“When I talk to the camera, I think of it as I’m just talking to me when I was 22-years-old or 23-years-old,” she said.

“There are many people younger in their careers who are at a point where they have started making money, but they just want to get better with it. They just want to know ‘What do I do with my savings? How do I grow wealth? How do I set myself up so I can quit a job that I don’t like?’”

Shah saw an opportunity to become a trusted figure on the subject due to her banking experience and accountancy qualifications, especially as misleading financial content runs rampant on social media.

“There’s incorrect advice being given on TikTok and Instagram, and it’s sad because giving the wrong advice on shampoo or lip gloss will cost someone like £7, but giving the wrong advice about finance could cost someone their life savings.”

Use your day job to fund your side hustle

A day job that provides a stable income can help accelerate the success of your side hustle, Shah says.

“If you don’t come from a family which is well-to-do, it’s really important to have a steady income coming in … but also having a job where you can learn from without consequences,” she explained.

Setting up a business is a learning curve, according to Shah, and if there’s no backup income, the consequences — like losing all of your savings — could be dire.

“If you’ve got income coming in from your day job, but you’re also building a business on the side, you’re working from a place of creativity, rather than from a place of ‘I need to make sure I pay the bills and I need to make sure I make ends meet’,” she said

“That makes you operate from a place of stress, which I think has a huge impact on whether you’re able to succeed in the entrepreneurial world.”

When Shah first started making YouTube videos, she used her investment banking income to invest in a £1,000 camera.

“I would advise, for as long as possible, to continue exploring side hustles or side businesses alongside a day job. It gives you security. It gives you freedom or creativity. It helps you build an emergency fund and it gives you extra cash that you can then plug into your side businesses to help it succeed,” she said.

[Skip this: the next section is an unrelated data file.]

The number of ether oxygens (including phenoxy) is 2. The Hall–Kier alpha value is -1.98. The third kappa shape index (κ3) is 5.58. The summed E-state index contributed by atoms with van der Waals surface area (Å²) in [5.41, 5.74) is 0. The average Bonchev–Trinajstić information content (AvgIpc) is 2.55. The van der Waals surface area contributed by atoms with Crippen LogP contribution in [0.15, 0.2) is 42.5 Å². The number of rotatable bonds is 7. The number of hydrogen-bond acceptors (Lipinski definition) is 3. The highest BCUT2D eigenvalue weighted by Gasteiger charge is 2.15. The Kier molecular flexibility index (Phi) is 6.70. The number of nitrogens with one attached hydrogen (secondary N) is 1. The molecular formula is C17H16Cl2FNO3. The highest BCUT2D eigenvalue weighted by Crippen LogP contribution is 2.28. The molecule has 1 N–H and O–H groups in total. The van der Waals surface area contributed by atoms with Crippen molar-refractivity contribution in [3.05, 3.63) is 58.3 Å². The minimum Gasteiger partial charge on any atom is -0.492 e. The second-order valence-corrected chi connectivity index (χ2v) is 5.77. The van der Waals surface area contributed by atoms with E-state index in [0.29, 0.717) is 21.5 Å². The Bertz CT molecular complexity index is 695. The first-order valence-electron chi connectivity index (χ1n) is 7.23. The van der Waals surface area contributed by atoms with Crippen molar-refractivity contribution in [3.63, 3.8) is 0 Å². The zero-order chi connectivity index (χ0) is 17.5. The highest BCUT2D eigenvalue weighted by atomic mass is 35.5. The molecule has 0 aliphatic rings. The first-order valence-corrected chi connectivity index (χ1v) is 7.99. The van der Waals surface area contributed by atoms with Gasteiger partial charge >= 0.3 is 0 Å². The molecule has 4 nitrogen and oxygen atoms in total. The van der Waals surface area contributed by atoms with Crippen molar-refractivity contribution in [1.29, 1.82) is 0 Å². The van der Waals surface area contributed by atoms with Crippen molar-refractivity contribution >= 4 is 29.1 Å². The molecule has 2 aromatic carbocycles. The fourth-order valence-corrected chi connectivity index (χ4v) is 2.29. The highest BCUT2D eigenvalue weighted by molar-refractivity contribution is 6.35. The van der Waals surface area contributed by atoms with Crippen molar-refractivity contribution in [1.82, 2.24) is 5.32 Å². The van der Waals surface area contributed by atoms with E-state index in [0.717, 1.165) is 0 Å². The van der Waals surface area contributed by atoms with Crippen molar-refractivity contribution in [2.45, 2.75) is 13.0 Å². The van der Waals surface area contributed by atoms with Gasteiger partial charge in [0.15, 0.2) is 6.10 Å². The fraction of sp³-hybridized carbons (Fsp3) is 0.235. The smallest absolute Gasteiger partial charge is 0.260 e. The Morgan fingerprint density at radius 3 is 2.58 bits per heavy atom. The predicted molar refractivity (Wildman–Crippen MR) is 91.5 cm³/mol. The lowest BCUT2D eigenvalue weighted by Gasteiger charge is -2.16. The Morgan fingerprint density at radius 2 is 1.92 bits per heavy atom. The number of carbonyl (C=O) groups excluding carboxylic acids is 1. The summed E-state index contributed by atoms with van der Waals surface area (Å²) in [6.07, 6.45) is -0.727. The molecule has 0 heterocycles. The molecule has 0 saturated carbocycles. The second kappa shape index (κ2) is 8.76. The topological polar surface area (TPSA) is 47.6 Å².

Shah built up an emergency fund to support her for at least nine months after she quit her job. “It doesn’t need to cover my fancy holidays. It doesn’t need to cover any clothes or bags or anything like that. It just needs to cover my living expenses.”

She acknowledged that if she waited to quit only after she’d made a lot of money from YouTube, it would have taken much longer to make the jump.

“It was really important that I just went all in, and I had my emergency fund as a buffer, and it was a once-in-a-lifetime opportunity and I thought: ‘I’m at a crossroads. I’ve done what I known for the last nine years and that hasn’t made me happy … so now is the point for me to take my life in my own hands and just go for it.’”

Shah’s salary was verified by CNBC Make It via her contract and a tax form, but the exact figure will not be disclosed for privacy reasons. Her YouTube earnings from May 2023 to May 2024 were also verified by CNBC Make It via bank statements.

Want to be a successful, confident communicator? Take CNBC’s new online course Become an Effective Communicator: Master Public Speaking. We’ll teach you how to speak clearly and confidently, calm your nerves, what to say and not say, and body language techniques to make a great first impression. Sign up today and use code EARLYBIRD for an introductory discount of 30% off through July 10, 2024.